Amber Robles-Gordon’s “Successions: Traversing U.S. Colonialism” has a dual purpose. It consists of her “Place of Birth and Breath” solo exhibit viewed first in her native Puerto Rico in 2020, and it has evolved into a component exhibit, which is an exploration of the historical underpinnings of U.S. Colonialism.
Robles-Gordon is a mixed media visual artist whose solo exhibit at the American University Museum opened in August and can be viewed Fridays through Sundays, from 1 p.m. to 4 p.m. until Dec. 12.
What began as a quest, “to heal my five-year-old self: to empower her to fight for herself, her language and her culture,” the exhibition took on “the intersections of language, culture, institutional racism, anti-blackness and their immeasurable impact within the U.S. territories,” said Robles-Gordon.
A native-born Puerto Rican with family from St. Thomas, St. John, Puerto Rico, Tortola and Antigua, Robles-Gordon created a visual discussion of the historical and political plight and resilience of the District of Columbia, where she resides, and the five U.S. territories that her two-sided quilts represent. They embody the artist’s creation of a political study of the territories and on the reverse side, a spiritual and cultural study.
Robles-Gordon’s early love of art and creativity moved her delight with fabrics, quilts and found objects to the discovery that these could and would be her artistic narrative.
A writer uses words to express; my medium of expression is my art, she said. “I use a myriad of materials according to what I’m trying to convey in a particular project or a particular narrative. It’s very essential that I match up with what I’m trying to convey,” Robles-Gorden said.
The decision to dismiss her native language, Spanish, came as a result of the teasing and ridicule Robles-Gordon experienced as a five-year-old kindergartener at her school in Arlington, Virginia, far away from her birthplace of Puerto Rico. She did not look like a Latina girl that was familiar to her classmates, and hence developed the bullying of this little brown-skinned girl.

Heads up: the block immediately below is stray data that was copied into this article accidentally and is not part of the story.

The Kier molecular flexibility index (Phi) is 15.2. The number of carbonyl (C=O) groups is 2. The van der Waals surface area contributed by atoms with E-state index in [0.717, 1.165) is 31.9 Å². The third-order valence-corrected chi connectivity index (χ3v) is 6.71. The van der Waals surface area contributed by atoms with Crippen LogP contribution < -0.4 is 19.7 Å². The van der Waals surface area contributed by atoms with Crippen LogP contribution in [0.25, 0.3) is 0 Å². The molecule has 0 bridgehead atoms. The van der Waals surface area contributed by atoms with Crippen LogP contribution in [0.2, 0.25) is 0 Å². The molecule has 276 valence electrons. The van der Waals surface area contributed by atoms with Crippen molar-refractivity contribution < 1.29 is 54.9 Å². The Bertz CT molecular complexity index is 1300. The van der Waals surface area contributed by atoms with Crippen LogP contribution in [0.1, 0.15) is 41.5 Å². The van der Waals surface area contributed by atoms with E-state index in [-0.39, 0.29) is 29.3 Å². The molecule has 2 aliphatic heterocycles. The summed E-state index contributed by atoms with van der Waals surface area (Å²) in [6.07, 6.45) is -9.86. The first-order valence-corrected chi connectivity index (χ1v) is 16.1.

In time, Robles-Gordon realized the importance of embracing her language and her culture and the need to find ways to heal through her research and employ it through her art as the medium on her journey to healing.
Speaking of her years as an artist, Robles-Gordon’s journey toward healing is what she brings creatively in her discoveries about U.S. Colonialism, “I think that it’s a beginning. There’s not an end to my journey. It’s a part of my journey. I think I’ve done a hell of a job in starting it. I actually feel proud about it in my own life. That feels good,” she said.
Robles-Gordon made the universe know how important this part of her journey is. “I think I’ve done that,” she said.
“Successions: Traversing U.S. Colonialism” exhibits the component of Robles-Gordon’s body of work containing six quilts embodying the Commonwealth of the District of Columbia, and the five U.S. territories of Guam, the U.S. Virgin Islands, Puerto Rico, the Northern Mariana Islands and American Samoa. The other component, “Place of Birth and Breath,” is the collage on canvas series created in 2020 and exhibited at the Universidad del Sagrado Corazon, (University of the Sacred Heart) in Puerto Rico.
“Place of Birth and Breath” is Robles-Gordon’s 10 mixed-media collage canvases that are a result of the visit with her mother to Puerto Rico where both women recaptured their roots, one of her childhood home, and the other of her birthplace.
A foundational symbology of the “Birth and Breath” body of work is the rubber tree that grows on the campus of the University of the Sacred Heart, which Robles-Gordon was introduced to while in Puerto Rico. “This tree appeared to be a literal fusion of past, present and future states of creation or sustaining an ecosystem. Throughout the series, are abstracted representations of the rubber tree – an entanglement of strong roots – as an example of its resiliency this tree most recently stood-fast to its native soil while 155 mph winds battered the campus,” Robles-Gordon noted.
Robles-Gordon shares her intricate ideas of how she layered her work depicting and interpreting the transitions of day to night and night to day. She relates to three major ethnic/racial groups – the Taino, the Spaniards and Africans, the stranglehold of the United States and the impact of the Caribbean Sea with its threat of hurricanes, scorching summer heat and lush landscapes.
Successions: Traversing U.S. Colonialism at American University exhibition closes on Dec. 12. The journey continues. The conversation continues. The healing continues.
See Amber Robles-Gordon’s website here.